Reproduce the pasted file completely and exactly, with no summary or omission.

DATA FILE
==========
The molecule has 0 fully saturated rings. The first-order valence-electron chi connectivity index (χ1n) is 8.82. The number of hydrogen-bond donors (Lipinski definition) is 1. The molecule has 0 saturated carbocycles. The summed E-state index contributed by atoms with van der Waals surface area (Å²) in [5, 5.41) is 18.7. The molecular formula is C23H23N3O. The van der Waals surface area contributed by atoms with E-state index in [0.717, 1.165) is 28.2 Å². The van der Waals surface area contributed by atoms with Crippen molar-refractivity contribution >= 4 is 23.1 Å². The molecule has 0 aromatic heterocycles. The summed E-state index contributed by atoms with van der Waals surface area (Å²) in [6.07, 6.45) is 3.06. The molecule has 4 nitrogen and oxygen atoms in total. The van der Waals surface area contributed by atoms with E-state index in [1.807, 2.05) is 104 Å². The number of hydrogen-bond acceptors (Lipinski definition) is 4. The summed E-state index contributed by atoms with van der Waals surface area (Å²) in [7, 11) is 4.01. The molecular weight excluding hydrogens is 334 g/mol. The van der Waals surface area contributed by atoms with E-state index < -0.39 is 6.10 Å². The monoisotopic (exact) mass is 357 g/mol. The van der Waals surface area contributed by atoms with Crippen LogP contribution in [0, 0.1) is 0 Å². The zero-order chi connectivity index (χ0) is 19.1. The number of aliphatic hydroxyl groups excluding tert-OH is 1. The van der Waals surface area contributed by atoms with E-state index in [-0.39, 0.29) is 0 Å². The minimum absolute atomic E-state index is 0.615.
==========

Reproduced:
The molecule has 0 fully saturated rings. The first-order valence-electron chi connectivity index (χ1n) is 8.82. The number of hydrogen-bond donors (Lipinski definition) is 1. The molecule has 0 saturated carbocycles. The summed E-state index contributed by atoms with van der Waals surface area (Å²) in [5, 5.41) is 18.7. The molecular formula is C23H23N3O. The van der Waals surface area contributed by atoms with E-state index in [0.717, 1.165) is 28.2 Å². The van der Waals surface area contributed by atoms with Crippen molar-refractivity contribution >= 4 is 23.1 Å². The molecule has 0 aromatic heterocycles. The summed E-state index contributed by atoms with van der Waals surface area (Å²) in [6.07, 6.45) is 3.06. The molecule has 4 nitrogen and oxygen atoms in total. The van der Waals surface area contributed by atoms with E-state index in [1.807, 2.05) is 104 Å². The number of hydrogen-bond acceptors (Lipinski definition) is 4. The summed E-state index contributed by atoms with van der Waals surface area (Å²) in [7, 11) is 4.01. The molecular weight excluding hydrogens is 334 g/mol. The van der Waals surface area contributed by atoms with E-state index < -0.39 is 6.10 Å². The monoisotopic (exact) mass is 357 g/mol. The van der Waals surface area contributed by atoms with Crippen LogP contribution in [0, 0.1) is 0 Å². The zero-order chi connectivity index (χ0) is 19.1. The number of aliphatic hydroxyl groups excluding tert-OH is 1. The van der Waals surface area contributed by atoms with E-state index in [-0.39, 0.29) is 0 Å². The minimum absolute atomic E-state index is 0.615.